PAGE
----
"It's a good show of solidarity for our brother officer killed by the cowards," said William Gross, a Boston police superintendent.
Life in Boston began to return to normal on Saturday as the Red Sox returned to Fenway Park for the first time since the bombings, paying an emotional tribute to the victims and the first responders before their baseball game.
PARENTS SAY SONS FRAMED
Dzhokhar Tsarnaev was a student at the University of Massachusetts at Dartmouth and is believed to have been on the college campus on Tuesday, Wednesday and Thursday, said a university official, citing witnesses, swipe cards and security cameras.
The family emigrated to the United States about a decade ago. The brothers spent their early years in a small community of Chechens in the central Asian country of Kyrgyzstan, a mainly Muslim nation of 5.5 million. The family moved in 2001 to Dagestan, a southern Russian province that lies at the heart of a violent Islamist insurgency and where their parents now live.
In separate interviews, the parents of the Tsarnaev brothers said they believed their sons were incapable of carrying out the bombings. Others remembered the brothers as friendly and respectful youths who never stood out or caused alarm.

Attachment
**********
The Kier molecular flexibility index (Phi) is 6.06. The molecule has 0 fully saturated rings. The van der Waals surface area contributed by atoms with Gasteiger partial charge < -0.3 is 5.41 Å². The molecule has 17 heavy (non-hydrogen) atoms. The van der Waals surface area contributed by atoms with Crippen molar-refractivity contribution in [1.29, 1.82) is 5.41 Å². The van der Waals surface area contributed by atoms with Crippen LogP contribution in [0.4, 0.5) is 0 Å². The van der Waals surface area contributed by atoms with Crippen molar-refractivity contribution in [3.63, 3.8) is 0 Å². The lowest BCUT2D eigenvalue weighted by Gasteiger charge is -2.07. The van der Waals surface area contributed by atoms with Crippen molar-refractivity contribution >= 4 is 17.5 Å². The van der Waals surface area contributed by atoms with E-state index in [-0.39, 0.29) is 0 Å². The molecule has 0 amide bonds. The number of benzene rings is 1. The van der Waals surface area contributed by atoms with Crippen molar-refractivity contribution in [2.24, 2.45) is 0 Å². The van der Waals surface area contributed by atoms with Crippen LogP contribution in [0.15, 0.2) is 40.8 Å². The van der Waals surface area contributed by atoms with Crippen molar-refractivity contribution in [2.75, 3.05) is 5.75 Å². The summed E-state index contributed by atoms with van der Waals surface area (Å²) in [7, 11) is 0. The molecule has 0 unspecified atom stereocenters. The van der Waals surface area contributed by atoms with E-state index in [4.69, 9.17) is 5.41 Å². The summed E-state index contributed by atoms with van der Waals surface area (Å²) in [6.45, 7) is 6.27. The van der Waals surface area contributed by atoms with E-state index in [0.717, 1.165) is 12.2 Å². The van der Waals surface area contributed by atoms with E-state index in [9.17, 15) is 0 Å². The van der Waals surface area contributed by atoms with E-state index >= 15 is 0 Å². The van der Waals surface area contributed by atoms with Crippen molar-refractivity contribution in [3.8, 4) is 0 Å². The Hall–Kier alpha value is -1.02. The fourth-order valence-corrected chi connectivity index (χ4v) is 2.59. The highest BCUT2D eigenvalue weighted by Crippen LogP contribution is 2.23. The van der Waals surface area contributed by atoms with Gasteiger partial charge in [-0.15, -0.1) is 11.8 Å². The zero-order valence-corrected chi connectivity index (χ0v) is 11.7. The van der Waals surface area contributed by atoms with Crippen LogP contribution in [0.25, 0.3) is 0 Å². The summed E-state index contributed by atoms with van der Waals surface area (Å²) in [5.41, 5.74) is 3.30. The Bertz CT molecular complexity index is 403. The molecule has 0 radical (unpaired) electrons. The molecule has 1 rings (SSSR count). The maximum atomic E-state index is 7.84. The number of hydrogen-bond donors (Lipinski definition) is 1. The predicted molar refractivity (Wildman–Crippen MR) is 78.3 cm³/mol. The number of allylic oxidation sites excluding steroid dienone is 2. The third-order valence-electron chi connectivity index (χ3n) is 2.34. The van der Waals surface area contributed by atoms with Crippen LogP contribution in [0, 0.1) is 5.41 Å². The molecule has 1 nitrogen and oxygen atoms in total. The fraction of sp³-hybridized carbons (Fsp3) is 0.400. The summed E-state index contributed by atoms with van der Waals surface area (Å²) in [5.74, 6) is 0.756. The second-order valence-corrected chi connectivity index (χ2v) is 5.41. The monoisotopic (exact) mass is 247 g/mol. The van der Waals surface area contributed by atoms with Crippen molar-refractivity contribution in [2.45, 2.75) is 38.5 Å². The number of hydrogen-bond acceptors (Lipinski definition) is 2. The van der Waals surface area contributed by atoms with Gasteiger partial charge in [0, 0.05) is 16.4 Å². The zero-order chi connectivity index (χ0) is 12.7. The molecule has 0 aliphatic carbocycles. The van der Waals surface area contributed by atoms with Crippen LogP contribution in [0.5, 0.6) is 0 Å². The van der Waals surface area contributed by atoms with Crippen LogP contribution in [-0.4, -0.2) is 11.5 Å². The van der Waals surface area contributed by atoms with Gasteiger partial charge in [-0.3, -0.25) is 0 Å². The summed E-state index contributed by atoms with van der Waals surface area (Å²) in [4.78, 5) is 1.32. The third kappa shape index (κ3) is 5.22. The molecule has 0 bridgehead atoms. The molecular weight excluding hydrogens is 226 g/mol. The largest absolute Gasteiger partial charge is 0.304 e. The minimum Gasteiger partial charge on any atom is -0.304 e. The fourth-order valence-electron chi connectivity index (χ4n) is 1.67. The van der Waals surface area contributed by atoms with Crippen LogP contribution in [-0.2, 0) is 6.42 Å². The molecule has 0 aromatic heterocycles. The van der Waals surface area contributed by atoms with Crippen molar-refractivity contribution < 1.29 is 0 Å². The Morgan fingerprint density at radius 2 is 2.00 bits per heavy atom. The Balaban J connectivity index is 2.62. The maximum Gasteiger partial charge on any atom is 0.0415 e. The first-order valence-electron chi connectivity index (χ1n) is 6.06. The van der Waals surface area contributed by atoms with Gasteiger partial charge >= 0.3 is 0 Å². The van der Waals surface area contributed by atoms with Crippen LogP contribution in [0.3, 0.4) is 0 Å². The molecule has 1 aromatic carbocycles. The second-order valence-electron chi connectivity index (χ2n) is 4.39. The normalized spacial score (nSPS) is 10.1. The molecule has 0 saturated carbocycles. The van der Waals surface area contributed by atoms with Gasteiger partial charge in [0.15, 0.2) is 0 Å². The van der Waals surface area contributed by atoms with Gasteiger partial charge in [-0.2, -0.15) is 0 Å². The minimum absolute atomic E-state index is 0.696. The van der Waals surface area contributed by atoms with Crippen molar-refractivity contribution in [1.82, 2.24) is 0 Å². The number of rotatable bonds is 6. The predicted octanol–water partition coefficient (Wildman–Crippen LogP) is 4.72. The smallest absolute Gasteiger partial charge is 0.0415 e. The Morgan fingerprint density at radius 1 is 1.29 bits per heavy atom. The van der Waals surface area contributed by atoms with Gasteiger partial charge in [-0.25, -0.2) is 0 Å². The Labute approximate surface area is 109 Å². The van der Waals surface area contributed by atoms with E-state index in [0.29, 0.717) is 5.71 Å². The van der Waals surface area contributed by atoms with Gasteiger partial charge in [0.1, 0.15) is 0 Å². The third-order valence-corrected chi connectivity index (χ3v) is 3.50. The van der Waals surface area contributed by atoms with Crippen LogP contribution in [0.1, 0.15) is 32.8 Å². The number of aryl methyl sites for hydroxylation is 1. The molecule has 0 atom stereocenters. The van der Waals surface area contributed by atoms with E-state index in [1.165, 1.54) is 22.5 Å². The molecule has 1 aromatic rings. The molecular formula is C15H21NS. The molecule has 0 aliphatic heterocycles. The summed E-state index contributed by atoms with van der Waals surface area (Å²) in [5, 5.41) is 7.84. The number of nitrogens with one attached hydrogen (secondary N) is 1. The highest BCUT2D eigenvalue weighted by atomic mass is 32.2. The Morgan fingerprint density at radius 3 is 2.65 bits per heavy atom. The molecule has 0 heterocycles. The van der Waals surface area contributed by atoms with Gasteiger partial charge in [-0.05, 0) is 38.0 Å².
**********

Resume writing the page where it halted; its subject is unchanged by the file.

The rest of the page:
"Somebody clearly framed them. I don't know who exactly framed them, but they did. They framed them. And they were so cowardly that they shot the boy dead," father Anzor Tsarnaev said in an interview with Reuters in Dagestan's provincial capital, Makhachkala, clasping his head in despair.
On Saturday, several Republican lawmakers called on Obama to try Tsarnaev as an "enemy combatant" under terms of war, without entitlement to Miranda rights -- usually given by police to suspects before they are interrogated so statements can be admissible in court. Authorities did not read the teenager the Miranda warning. A Justice Department official said the government was invoking the public safety exception to Miranda to question the suspect extensively about other potential explosive devices or accomplices and to gain critical intelligence.
The Federal Public Defender Office said on Saturday it would represent Tsarnaev once charges were filed.